As of Sun, Feb 3, Suvarnabhumi, Don Mueang, Chiang Mai, Phuket, Hat Yai and Mae Fah Luang airports, all operated by Airports of Thailand Plc (AoT), have been declared no-smoking zones with fines of up to B5,000 (around US$160) for any violators.
2018 Public Health Ministry announcement requiring all offices of
government agencies and state enterprises, which includes airports, to
assign no-smoking areas.
traffic at Bangkok’s two airports, Don Mueang and Suvarnabhumi, both
affected by the change, exceeded 100 million in 2018.
The Hua Hin municipality vowed on Tuesday to investigate and crack down on beach massage operators for encroaching on and blocking the popular beach in Prachuap Khiri Khan province.
Jirawat Prammanee, clerk of the municipality, said he ordered municipal officials to check on the operators after seeing posts from a Hua Hin resident showing the beach obstructed by massage beds.
Jirawat said the spot could be at Soi Hua Hin 77. He said if officials found the beach obstructed, they would order the owners to immediately clear the way.
Jirawat gave the order after a Hua Hin resident, whose Facebook account is Juckrit Chotphom, posted a photo in several Hua Hin Facebook groups.
The photo showed a worker of Meow Massage shop lining up massage beds in a formation that completely blocked the beach, leaving only the underwater portion open for tourists to walk past.
The photo also captured another massage shop that had done the same.
Juckrit said he took the photo at about 8am on Monday. He said he filed a complaint with the local office of the Internal Security Operations Command.
Source – TheNation
The Location for your next Meet-Up
We have for you the space with all options to celebrate your ”Birthday Party” – Your ”Business Meet-Ups” and more ….
On the 1th Floor, above our ASIAN RESTAURANT is our VIP space with all the options you need.
Free Hi Speed / WiFi internet, Big Screen TV with Karaoke and more.
All drinks and food available.
Can open until very late
Our other Business’s
For IN & EXPORT & SHIPPING
THE NATIONAL Parks, Wildlife, and Plant
Conservation Department announced yesterday that it would develop a
national plan for the management and conservation of hornbills.
This plan would be in line with an
international action plan introduced yesterday for the critically
endangered helmeted hornbill.
A working group will be set up to develop the national plan, Pinsak Suraswadi, the department’s deputy director-general, said.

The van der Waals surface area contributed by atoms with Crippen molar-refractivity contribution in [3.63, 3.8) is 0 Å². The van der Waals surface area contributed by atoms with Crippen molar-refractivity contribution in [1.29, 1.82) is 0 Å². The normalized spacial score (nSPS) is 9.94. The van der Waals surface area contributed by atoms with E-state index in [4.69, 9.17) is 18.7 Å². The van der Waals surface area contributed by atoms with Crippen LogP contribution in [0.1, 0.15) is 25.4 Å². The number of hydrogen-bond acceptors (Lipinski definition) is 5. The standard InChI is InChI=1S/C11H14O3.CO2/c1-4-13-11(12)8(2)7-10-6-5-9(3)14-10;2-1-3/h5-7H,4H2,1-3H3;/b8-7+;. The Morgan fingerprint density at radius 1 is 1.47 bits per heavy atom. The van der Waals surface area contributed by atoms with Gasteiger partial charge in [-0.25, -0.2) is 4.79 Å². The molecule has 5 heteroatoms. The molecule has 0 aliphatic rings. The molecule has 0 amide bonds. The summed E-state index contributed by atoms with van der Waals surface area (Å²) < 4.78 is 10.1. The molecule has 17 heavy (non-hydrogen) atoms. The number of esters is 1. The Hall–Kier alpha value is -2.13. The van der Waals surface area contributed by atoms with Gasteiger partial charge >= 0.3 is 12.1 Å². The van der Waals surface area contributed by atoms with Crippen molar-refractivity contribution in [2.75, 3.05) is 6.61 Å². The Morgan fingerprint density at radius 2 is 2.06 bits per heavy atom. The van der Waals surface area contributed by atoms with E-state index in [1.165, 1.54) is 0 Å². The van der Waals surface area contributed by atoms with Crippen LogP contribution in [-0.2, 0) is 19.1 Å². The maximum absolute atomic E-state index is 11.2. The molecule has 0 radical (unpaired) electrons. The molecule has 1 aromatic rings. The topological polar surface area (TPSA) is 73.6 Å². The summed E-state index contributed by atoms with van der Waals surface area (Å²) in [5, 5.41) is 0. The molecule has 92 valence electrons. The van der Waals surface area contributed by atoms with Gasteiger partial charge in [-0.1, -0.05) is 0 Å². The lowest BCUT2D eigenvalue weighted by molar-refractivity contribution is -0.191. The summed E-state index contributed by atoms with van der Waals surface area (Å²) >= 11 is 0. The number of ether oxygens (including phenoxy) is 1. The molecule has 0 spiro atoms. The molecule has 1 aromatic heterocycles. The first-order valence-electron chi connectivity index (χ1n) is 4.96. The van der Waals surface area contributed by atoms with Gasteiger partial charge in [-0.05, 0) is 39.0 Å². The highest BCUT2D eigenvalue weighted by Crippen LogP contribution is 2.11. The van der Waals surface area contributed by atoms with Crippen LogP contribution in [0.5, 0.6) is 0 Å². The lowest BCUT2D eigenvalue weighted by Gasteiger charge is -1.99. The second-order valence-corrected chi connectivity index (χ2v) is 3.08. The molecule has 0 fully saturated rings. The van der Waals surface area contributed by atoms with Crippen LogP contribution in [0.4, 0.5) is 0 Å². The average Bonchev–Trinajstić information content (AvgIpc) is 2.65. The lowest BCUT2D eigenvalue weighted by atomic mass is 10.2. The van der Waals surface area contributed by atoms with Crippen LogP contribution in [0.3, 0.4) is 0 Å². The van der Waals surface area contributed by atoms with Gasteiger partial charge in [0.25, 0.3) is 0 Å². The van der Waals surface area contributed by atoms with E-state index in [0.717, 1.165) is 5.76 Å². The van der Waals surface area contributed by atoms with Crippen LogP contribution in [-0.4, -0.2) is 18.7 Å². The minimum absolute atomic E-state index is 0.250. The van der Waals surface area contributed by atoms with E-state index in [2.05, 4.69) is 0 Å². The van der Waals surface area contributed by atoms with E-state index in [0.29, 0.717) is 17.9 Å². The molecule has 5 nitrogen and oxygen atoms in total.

He said Thailand is committed to protecting the majestic bird’s habitat
as well as reducing trafficking and trade of the bright-billed bird. The
future plan will also focus on reintroduction programmes so hornbill
populations can be restored in natural habitats.
while engaging all sectors, he said, and thus the Centre for Research
and Training of Hornbill Conservation will be created.
decision to adopt it, which marks a watershed in efforts to preserve the
said at a press conference. “Today will be a great starting point for
moving forward together to save our species.”
International Union for Conservation of Nature (IUCN, got together to
discuss the plan.
increasing threats of extinction despite their critical ecological
Indonesia, Malaysia, Myanmar and Thailand, are of a critical concern to
ecologists as demands for the bright yellow and black casques atop their
bills have surged in recent years, particularly in China for carved
protection of the Appendix I of the Convention on International Trade in
Endangered Species of Wild Fauna and Flora (CITES), which has banned
all kinds of trade since 1975.
Wildlife Reserves Singapore (WRS), prompting the species to be up-listed
from “near threatened” to “critically endangered” by BirdLife
hornbill conservation was issued at the IUCN World Conservation Congress
and the CITES CoP17, backed by members of the HHWG, while urging all
CITES parties to take necessary steps to develop and implement the
collaboration and an increase in financial resources to scale up
conservation attention aimed at targeted population recovery across the
helmeted hornbills and derivatives by ensuring that the CITES Appendix I
listing for the species is effectively implemented.